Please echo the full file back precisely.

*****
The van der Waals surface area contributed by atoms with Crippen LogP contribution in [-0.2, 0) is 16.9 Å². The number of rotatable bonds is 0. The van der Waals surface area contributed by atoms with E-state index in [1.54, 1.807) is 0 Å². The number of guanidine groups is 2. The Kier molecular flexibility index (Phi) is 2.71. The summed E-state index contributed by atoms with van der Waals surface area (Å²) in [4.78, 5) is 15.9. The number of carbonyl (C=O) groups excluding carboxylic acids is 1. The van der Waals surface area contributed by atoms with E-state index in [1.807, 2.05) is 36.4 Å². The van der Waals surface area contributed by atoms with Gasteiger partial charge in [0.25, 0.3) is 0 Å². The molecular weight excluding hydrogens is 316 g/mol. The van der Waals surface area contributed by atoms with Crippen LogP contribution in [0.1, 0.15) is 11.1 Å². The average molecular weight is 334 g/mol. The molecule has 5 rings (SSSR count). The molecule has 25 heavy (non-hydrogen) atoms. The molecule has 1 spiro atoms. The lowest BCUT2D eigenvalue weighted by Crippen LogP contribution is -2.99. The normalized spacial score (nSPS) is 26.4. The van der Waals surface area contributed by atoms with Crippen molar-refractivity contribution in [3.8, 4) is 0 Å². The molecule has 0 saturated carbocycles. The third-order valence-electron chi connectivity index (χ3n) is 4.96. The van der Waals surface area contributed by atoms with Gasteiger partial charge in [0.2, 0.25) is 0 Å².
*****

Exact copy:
The van der Waals surface area contributed by atoms with Crippen LogP contribution in [-0.2, 0) is 16.9 Å². The number of rotatable bonds is 0. The van der Waals surface area contributed by atoms with E-state index in [1.54, 1.807) is 0 Å². The number of guanidine groups is 2. The Kier molecular flexibility index (Phi) is 2.71. The summed E-state index contributed by atoms with van der Waals surface area (Å²) in [4.78, 5) is 15.9. The number of carbonyl (C=O) groups excluding carboxylic acids is 1. The van der Waals surface area contributed by atoms with E-state index in [1.807, 2.05) is 36.4 Å². The van der Waals surface area contributed by atoms with Gasteiger partial charge in [0.25, 0.3) is 0 Å². The molecular weight excluding hydrogens is 316 g/mol. The van der Waals surface area contributed by atoms with Crippen LogP contribution in [0.1, 0.15) is 11.1 Å². The average molecular weight is 334 g/mol. The molecule has 5 rings (SSSR count). The molecule has 25 heavy (non-hydrogen) atoms. The molecule has 1 spiro atoms. The lowest BCUT2D eigenvalue weighted by Crippen LogP contribution is -2.99. The normalized spacial score (nSPS) is 26.4. The van der Waals surface area contributed by atoms with Crippen molar-refractivity contribution in [3.8, 4) is 0 Å². The molecule has 0 saturated carbocycles. The third-order valence-electron chi connectivity index (χ3n) is 4.96. The van der Waals surface area contributed by atoms with Gasteiger partial charge in [0.2, 0.25) is 0 Å².